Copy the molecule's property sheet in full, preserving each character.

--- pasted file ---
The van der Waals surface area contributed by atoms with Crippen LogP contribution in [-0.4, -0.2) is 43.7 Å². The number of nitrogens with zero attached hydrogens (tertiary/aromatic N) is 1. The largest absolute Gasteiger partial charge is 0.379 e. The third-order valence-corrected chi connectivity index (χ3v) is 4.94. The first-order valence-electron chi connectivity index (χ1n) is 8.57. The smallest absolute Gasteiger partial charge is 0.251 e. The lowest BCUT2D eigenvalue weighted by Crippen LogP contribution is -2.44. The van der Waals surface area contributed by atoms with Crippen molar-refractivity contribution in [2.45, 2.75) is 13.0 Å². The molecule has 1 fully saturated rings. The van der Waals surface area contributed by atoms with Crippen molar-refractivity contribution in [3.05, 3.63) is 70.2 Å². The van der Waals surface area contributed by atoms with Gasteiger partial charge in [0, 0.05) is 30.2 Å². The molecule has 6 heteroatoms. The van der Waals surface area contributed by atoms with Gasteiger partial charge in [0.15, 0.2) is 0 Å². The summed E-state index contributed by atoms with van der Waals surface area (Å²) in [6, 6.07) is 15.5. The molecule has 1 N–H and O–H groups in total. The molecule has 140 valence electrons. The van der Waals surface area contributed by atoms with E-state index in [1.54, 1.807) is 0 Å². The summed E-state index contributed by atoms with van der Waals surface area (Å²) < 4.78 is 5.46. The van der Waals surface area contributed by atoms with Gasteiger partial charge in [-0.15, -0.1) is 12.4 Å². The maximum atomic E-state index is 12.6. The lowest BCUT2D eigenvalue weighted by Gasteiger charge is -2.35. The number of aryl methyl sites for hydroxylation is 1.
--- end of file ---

The van der Waals surface area contributed by atoms with Crippen LogP contribution in [-0.4, -0.2) is 43.7 Å². The number of nitrogens with zero attached hydrogens (tertiary/aromatic N) is 1. The largest absolute Gasteiger partial charge is 0.379 e. The third-order valence-corrected chi connectivity index (χ3v) is 4.94. The first-order valence-electron chi connectivity index (χ1n) is 8.57. The smallest absolute Gasteiger partial charge is 0.251 e. The lowest BCUT2D eigenvalue weighted by Crippen LogP contribution is -2.44. The van der Waals surface area contributed by atoms with Crippen molar-refractivity contribution in [2.45, 2.75) is 13.0 Å². The molecule has 1 fully saturated rings. The van der Waals surface area contributed by atoms with Crippen molar-refractivity contribution in [3.05, 3.63) is 70.2 Å². The van der Waals surface area contributed by atoms with Gasteiger partial charge in [0, 0.05) is 30.2 Å². The molecule has 6 heteroatoms. The van der Waals surface area contributed by atoms with Gasteiger partial charge in [0.15, 0.2) is 0 Å². The summed E-state index contributed by atoms with van der Waals surface area (Å²) in [6, 6.07) is 15.5. The molecule has 1 N–H and O–H groups in total. The molecule has 140 valence electrons. The van der Waals surface area contributed by atoms with E-state index in [1.54, 1.807) is 0 Å². The summed E-state index contributed by atoms with van der Waals surface area (Å²) < 4.78 is 5.46. The van der Waals surface area contributed by atoms with Gasteiger partial charge in [-0.15, -0.1) is 12.4 Å². The maximum atomic E-state index is 12.6. The lowest BCUT2D eigenvalue weighted by Gasteiger charge is -2.35. The number of aryl methyl sites for hydroxylation is 1.